From April 5, 2012 to January 12, 2014, the exhibition “The Antikythera Shipwreck: the Ship, the Treasures, the Mechanism” runs at the National Archaeological Museum in Athens, Greece.
The Antikythera Shipwreck has turned out to be an object of interdisciplinary research. Its finds date from the fourth to the first century BC. Its cargo attests to the existence of trade in art, then new in the western world. The ongoing study of the Mechanism continues to offer surprises to experts in ancient technology and astronomy.
The 378 exhibits are presented in sections, which pose, or answer, questions.
1st Section: The adventure of recovery: The birth of underwater archaeology
The first section of the exhibition presents the account of the attempts to recover the shipwreck, of the ensuing restorations, press releases and state documents from all the periods involved.
2nd Section: The ship, its capacity and its crew
Fragments from the hull of the ship and its external lead sheathing with various other accessories, such as tubes for water drainage, sounding weights for determining the depth of water and the topography of the sea-bottom, are displayed in this section. The remains of the ship and its cargo show that the vessel was a freighter (in ancient Greek ὀλκὰς (‘olkas’), in Latin navis oneraria), with estimated capacity of 300 tons. Objects used by the people on board (e.g. vases and games) offer a picture of the habits and life during travel.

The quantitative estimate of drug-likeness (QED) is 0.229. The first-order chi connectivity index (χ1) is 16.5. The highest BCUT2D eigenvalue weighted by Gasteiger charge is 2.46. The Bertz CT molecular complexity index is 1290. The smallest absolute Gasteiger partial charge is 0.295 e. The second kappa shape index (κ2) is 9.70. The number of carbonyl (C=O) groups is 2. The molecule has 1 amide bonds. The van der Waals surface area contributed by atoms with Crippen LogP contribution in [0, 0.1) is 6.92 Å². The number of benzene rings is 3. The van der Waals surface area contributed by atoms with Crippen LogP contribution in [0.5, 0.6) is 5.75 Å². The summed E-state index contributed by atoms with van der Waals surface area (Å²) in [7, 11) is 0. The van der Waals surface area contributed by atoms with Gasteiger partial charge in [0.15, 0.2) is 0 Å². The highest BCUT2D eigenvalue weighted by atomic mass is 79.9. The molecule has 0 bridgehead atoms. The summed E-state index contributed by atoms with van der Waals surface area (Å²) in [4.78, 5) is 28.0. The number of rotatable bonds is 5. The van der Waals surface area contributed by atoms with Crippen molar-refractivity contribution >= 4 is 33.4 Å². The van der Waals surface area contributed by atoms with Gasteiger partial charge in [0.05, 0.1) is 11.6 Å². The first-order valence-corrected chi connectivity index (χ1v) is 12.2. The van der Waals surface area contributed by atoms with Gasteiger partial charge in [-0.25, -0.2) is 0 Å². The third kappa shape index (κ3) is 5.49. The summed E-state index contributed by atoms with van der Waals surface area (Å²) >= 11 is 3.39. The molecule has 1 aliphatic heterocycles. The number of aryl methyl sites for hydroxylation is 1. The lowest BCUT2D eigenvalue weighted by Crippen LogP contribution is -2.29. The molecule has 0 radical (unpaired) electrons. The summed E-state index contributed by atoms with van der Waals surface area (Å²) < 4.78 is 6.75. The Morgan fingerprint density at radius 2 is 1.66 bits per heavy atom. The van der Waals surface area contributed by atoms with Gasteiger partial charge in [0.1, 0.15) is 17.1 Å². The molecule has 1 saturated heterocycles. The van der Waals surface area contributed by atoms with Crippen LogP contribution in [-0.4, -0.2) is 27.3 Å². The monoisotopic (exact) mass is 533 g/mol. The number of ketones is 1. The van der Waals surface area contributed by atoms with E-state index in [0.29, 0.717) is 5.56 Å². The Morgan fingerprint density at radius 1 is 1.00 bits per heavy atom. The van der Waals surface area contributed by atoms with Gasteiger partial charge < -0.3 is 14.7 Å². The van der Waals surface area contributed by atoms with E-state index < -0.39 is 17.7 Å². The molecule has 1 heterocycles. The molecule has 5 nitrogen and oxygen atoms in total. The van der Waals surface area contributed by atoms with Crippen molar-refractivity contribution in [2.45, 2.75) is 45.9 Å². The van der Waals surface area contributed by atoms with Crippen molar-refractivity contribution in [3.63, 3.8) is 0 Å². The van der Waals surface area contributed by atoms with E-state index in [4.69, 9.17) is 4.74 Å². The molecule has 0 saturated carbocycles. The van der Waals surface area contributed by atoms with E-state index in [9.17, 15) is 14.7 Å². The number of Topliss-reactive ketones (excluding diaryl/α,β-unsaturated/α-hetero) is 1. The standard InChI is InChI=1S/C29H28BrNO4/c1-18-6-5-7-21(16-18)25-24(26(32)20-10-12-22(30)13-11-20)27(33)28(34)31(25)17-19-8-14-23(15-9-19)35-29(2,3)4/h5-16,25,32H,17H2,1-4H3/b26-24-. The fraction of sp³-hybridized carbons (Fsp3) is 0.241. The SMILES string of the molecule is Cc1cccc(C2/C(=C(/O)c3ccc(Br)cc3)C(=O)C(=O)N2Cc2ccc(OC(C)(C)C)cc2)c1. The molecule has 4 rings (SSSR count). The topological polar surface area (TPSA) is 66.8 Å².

3rd Section: The ship’s voyage and her cargo
What kind of goods was being transported by the freighter? Where did it start its journey? Where was it heading for?
The bronze and marble statues, the glassware, the bronze vessels and the golden jewellery represent only a part of the cargo, whose remainder still lies on the bottom of the sea, possibly located at deeper levels. These works bear witness to the aesthetic tastes of those who ordered them or of potential buyers but, above all, reflect the then novel practice in the history of western civilization of trading in artworks.
The study of the cargo greatly contributes to our understanding of maritime trade and the circulation of works of Greek art at the end of the Hellenistic period and the Roman Republic in the light of the commercial exchanges and the taste of the rising Roman aristocracy.
4th Section: The Mechanism
One third of the exhibition is dedicated to this exquisite, unique device of mathematical and astronomical genius, which has created worldwide interest. All 82 surviving fragments, including the three best-known large pieces, will be displayed.
The history of the interdisciplinary study of the Mechanism, drawings, radiographs, tomographies, digital assimilations and models accompanied by interpretations advanced by scholars during the past century are presented in this unit. The exhibition ends with the presentation of a short 3D documentary produced by Philippe Nicolet.